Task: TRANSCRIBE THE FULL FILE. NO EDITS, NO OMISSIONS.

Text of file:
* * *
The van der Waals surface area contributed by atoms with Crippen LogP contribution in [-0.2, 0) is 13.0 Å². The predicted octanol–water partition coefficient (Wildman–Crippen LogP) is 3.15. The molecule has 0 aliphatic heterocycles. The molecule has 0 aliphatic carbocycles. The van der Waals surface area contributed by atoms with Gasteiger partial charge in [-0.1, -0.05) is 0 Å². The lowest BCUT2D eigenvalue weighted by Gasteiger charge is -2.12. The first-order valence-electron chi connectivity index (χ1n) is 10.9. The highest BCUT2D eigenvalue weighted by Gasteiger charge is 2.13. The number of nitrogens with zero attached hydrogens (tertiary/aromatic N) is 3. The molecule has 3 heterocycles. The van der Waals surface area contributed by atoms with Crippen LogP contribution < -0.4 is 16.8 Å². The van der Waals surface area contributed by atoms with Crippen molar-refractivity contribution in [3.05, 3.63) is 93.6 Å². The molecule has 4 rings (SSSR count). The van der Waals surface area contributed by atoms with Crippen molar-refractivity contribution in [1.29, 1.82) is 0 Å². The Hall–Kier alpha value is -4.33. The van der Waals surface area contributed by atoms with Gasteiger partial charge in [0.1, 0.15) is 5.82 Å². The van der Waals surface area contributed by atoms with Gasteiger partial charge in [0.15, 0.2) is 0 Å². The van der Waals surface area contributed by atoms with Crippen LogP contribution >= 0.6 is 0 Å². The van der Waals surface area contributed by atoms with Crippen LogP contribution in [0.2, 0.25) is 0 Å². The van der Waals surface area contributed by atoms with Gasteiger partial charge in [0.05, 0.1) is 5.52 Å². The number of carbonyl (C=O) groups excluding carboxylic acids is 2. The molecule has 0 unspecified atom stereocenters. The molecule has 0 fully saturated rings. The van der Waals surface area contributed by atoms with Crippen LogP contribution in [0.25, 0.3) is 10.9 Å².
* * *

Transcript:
The van der Waals surface area contributed by atoms with Crippen LogP contribution in [-0.2, 0) is 13.0 Å². The predicted octanol–water partition coefficient (Wildman–Crippen LogP) is 3.15. The molecule has 0 aliphatic heterocycles. The molecule has 0 aliphatic carbocycles. The van der Waals surface area contributed by atoms with Gasteiger partial charge in [-0.1, -0.05) is 0 Å². The lowest BCUT2D eigenvalue weighted by Gasteiger charge is -2.12. The first-order valence-electron chi connectivity index (χ1n) is 10.9. The highest BCUT2D eigenvalue weighted by Gasteiger charge is 2.13. The number of nitrogens with zero attached hydrogens (tertiary/aromatic N) is 3. The molecule has 3 heterocycles. The van der Waals surface area contributed by atoms with Crippen LogP contribution < -0.4 is 16.8 Å². The van der Waals surface area contributed by atoms with Crippen molar-refractivity contribution in [3.05, 3.63) is 93.6 Å². The molecule has 4 rings (SSSR count). The van der Waals surface area contributed by atoms with Crippen molar-refractivity contribution in [1.29, 1.82) is 0 Å². The Hall–Kier alpha value is -4.33. The van der Waals surface area contributed by atoms with Gasteiger partial charge in [0.1, 0.15) is 5.82 Å². The van der Waals surface area contributed by atoms with Gasteiger partial charge in [0.15, 0.2) is 0 Å². The van der Waals surface area contributed by atoms with Crippen LogP contribution >= 0.6 is 0 Å². The van der Waals surface area contributed by atoms with Crippen LogP contribution in [0.2, 0.25) is 0 Å². The van der Waals surface area contributed by atoms with Gasteiger partial charge in [0.05, 0.1) is 5.52 Å². The number of carbonyl (C=O) groups excluding carboxylic acids is 2. The molecule has 0 unspecified atom stereocenters. The molecule has 0 fully saturated rings. The van der Waals surface area contributed by atoms with Crippen LogP contribution in [0.25, 0.3) is 10.9 Å².